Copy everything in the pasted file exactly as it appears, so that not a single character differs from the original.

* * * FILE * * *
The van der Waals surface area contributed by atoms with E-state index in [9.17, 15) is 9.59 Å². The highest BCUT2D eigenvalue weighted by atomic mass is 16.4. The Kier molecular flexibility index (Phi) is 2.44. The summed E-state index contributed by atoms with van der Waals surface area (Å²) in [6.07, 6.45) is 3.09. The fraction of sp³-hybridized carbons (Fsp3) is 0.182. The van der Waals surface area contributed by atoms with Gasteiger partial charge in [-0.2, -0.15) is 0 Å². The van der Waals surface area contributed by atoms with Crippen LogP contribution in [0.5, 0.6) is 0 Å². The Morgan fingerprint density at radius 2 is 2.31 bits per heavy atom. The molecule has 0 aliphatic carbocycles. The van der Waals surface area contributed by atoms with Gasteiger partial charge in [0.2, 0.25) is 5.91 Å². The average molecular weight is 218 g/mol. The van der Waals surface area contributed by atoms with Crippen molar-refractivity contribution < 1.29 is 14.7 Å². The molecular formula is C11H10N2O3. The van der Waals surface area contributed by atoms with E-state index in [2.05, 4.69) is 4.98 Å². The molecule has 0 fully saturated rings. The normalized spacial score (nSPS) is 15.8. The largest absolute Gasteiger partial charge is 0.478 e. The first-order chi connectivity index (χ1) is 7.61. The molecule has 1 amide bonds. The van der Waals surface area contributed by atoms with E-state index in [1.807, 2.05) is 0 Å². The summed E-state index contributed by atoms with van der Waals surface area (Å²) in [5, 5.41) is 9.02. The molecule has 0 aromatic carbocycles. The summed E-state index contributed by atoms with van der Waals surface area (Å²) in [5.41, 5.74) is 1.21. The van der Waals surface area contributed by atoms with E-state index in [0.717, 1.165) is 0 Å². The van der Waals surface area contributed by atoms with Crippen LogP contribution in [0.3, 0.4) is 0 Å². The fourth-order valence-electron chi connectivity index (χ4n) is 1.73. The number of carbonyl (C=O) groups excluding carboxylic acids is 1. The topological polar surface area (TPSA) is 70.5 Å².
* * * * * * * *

The van der Waals surface area contributed by atoms with E-state index in [9.17, 15) is 9.59 Å². The highest BCUT2D eigenvalue weighted by atomic mass is 16.4. The Kier molecular flexibility index (Phi) is 2.44. The summed E-state index contributed by atoms with van der Waals surface area (Å²) in [6.07, 6.45) is 3.09. The fraction of sp³-hybridized carbons (Fsp3) is 0.182. The van der Waals surface area contributed by atoms with Gasteiger partial charge in [-0.2, -0.15) is 0 Å². The van der Waals surface area contributed by atoms with Crippen LogP contribution in [0.5, 0.6) is 0 Å². The Morgan fingerprint density at radius 2 is 2.31 bits per heavy atom. The molecule has 0 aliphatic carbocycles. The van der Waals surface area contributed by atoms with Gasteiger partial charge in [0.2, 0.25) is 5.91 Å². The average molecular weight is 218 g/mol. The van der Waals surface area contributed by atoms with Crippen molar-refractivity contribution < 1.29 is 14.7 Å². The molecular formula is C11H10N2O3. The van der Waals surface area contributed by atoms with E-state index in [2.05, 4.69) is 4.98 Å². The molecule has 0 fully saturated rings. The normalized spacial score (nSPS) is 15.8. The largest absolute Gasteiger partial charge is 0.478 e. The first-order chi connectivity index (χ1) is 7.61. The molecule has 1 amide bonds. The van der Waals surface area contributed by atoms with E-state index in [1.807, 2.05) is 0 Å². The summed E-state index contributed by atoms with van der Waals surface area (Å²) in [5, 5.41) is 9.02. The molecule has 0 aromatic carbocycles. The summed E-state index contributed by atoms with van der Waals surface area (Å²) in [5.41, 5.74) is 1.21. The van der Waals surface area contributed by atoms with E-state index in [0.717, 1.165) is 0 Å². The van der Waals surface area contributed by atoms with Crippen LogP contribution in [0.3, 0.4) is 0 Å². The fourth-order valence-electron chi connectivity index (χ4n) is 1.73. The number of carbonyl (C=O) groups excluding carboxylic acids is 1. The topological polar surface area (TPSA) is 70.5 Å².